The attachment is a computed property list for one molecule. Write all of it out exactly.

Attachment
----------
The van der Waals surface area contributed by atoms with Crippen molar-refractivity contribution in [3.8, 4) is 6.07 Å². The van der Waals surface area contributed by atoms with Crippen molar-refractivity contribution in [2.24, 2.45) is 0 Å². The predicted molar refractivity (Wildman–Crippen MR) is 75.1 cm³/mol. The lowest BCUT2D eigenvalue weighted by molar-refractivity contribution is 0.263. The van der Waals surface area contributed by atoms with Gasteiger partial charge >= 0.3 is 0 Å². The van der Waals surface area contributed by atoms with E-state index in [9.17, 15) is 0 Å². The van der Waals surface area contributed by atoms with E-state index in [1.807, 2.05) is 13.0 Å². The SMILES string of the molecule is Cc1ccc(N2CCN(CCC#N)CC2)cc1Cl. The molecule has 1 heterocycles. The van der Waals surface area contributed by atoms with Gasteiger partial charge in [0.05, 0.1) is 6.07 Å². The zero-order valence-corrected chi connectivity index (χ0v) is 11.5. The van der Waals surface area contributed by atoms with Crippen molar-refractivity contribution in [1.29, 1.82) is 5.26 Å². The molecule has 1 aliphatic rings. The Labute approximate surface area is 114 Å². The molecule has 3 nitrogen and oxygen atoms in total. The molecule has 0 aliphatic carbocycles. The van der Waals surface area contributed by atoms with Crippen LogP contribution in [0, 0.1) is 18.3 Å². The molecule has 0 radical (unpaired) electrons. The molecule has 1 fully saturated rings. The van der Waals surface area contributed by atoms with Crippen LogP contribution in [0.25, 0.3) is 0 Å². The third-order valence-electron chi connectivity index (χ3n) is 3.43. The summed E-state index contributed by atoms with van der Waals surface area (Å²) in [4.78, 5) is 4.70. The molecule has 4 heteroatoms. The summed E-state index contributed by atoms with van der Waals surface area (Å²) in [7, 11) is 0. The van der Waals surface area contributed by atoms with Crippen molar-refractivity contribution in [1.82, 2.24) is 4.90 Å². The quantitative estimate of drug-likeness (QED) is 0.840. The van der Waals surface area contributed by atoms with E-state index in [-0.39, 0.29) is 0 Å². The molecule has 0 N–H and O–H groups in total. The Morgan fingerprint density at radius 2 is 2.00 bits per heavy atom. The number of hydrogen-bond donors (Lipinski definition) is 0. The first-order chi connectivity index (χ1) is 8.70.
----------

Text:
The van der Waals surface area contributed by atoms with Crippen molar-refractivity contribution in [3.8, 4) is 6.07 Å². The van der Waals surface area contributed by atoms with Crippen molar-refractivity contribution in [2.24, 2.45) is 0 Å². The predicted molar refractivity (Wildman–Crippen MR) is 75.1 cm³/mol. The lowest BCUT2D eigenvalue weighted by molar-refractivity contribution is 0.263. The van der Waals surface area contributed by atoms with Gasteiger partial charge >= 0.3 is 0 Å². The van der Waals surface area contributed by atoms with E-state index in [9.17, 15) is 0 Å². The van der Waals surface area contributed by atoms with E-state index in [1.807, 2.05) is 13.0 Å². The SMILES string of the molecule is Cc1ccc(N2CCN(CCC#N)CC2)cc1Cl. The molecule has 1 heterocycles. The van der Waals surface area contributed by atoms with Gasteiger partial charge in [0.05, 0.1) is 6.07 Å². The zero-order valence-corrected chi connectivity index (χ0v) is 11.5. The van der Waals surface area contributed by atoms with Crippen molar-refractivity contribution in [1.29, 1.82) is 5.26 Å². The molecule has 1 aliphatic rings. The Labute approximate surface area is 114 Å². The molecule has 3 nitrogen and oxygen atoms in total. The molecule has 0 aliphatic carbocycles. The van der Waals surface area contributed by atoms with Crippen LogP contribution in [0, 0.1) is 18.3 Å². The molecule has 0 radical (unpaired) electrons. The molecule has 1 fully saturated rings. The van der Waals surface area contributed by atoms with Crippen LogP contribution in [0.25, 0.3) is 0 Å². The third-order valence-electron chi connectivity index (χ3n) is 3.43. The summed E-state index contributed by atoms with van der Waals surface area (Å²) in [4.78, 5) is 4.70. The molecule has 4 heteroatoms. The summed E-state index contributed by atoms with van der Waals surface area (Å²) in [7, 11) is 0. The van der Waals surface area contributed by atoms with Crippen molar-refractivity contribution in [1.82, 2.24) is 4.90 Å². The quantitative estimate of drug-likeness (QED) is 0.840. The van der Waals surface area contributed by atoms with E-state index in [-0.39, 0.29) is 0 Å². The molecule has 0 N–H and O–H groups in total. The Morgan fingerprint density at radius 2 is 2.00 bits per heavy atom. The number of hydrogen-bond donors (Lipinski definition) is 0. The first-order chi connectivity index (χ1) is 8.70.